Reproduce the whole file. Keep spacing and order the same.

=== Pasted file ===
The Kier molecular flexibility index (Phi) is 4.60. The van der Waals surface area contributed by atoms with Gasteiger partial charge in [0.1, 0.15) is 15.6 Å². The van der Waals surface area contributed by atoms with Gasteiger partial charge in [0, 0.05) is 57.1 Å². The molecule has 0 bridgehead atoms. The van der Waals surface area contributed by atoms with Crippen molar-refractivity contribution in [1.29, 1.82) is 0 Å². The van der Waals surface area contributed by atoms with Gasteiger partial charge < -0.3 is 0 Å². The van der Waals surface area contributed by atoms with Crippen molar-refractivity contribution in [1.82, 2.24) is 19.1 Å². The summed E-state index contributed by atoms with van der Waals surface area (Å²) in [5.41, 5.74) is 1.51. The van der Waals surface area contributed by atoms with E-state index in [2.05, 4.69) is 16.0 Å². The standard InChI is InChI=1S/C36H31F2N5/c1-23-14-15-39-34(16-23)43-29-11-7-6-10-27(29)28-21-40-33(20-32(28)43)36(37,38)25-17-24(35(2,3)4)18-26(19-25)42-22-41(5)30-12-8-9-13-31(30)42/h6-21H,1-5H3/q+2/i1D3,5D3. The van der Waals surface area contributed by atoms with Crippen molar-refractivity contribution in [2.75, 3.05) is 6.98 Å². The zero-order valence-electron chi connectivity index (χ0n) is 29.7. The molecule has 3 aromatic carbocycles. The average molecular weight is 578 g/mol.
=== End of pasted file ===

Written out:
The Kier molecular flexibility index (Phi) is 4.60. The van der Waals surface area contributed by atoms with Gasteiger partial charge in [0.1, 0.15) is 15.6 Å². The van der Waals surface area contributed by atoms with Gasteiger partial charge in [0, 0.05) is 57.1 Å². The molecule has 0 bridgehead atoms. The van der Waals surface area contributed by atoms with Crippen molar-refractivity contribution in [1.29, 1.82) is 0 Å². The van der Waals surface area contributed by atoms with Gasteiger partial charge < -0.3 is 0 Å². The van der Waals surface area contributed by atoms with Crippen molar-refractivity contribution in [1.82, 2.24) is 19.1 Å². The summed E-state index contributed by atoms with van der Waals surface area (Å²) in [5.41, 5.74) is 1.51. The van der Waals surface area contributed by atoms with E-state index in [2.05, 4.69) is 16.0 Å². The standard InChI is InChI=1S/C36H31F2N5/c1-23-14-15-39-34(16-23)43-29-11-7-6-10-27(29)28-21-40-33(20-32(28)43)36(37,38)25-17-24(35(2,3)4)18-26(19-25)42-22-41(5)30-12-8-9-13-31(30)42/h6-21H,1-5H3/q+2/i1D3,5D3. The van der Waals surface area contributed by atoms with Crippen molar-refractivity contribution in [2.75, 3.05) is 6.98 Å². The zero-order valence-electron chi connectivity index (χ0n) is 29.7. The molecule has 3 aromatic carbocycles. The average molecular weight is 578 g/mol.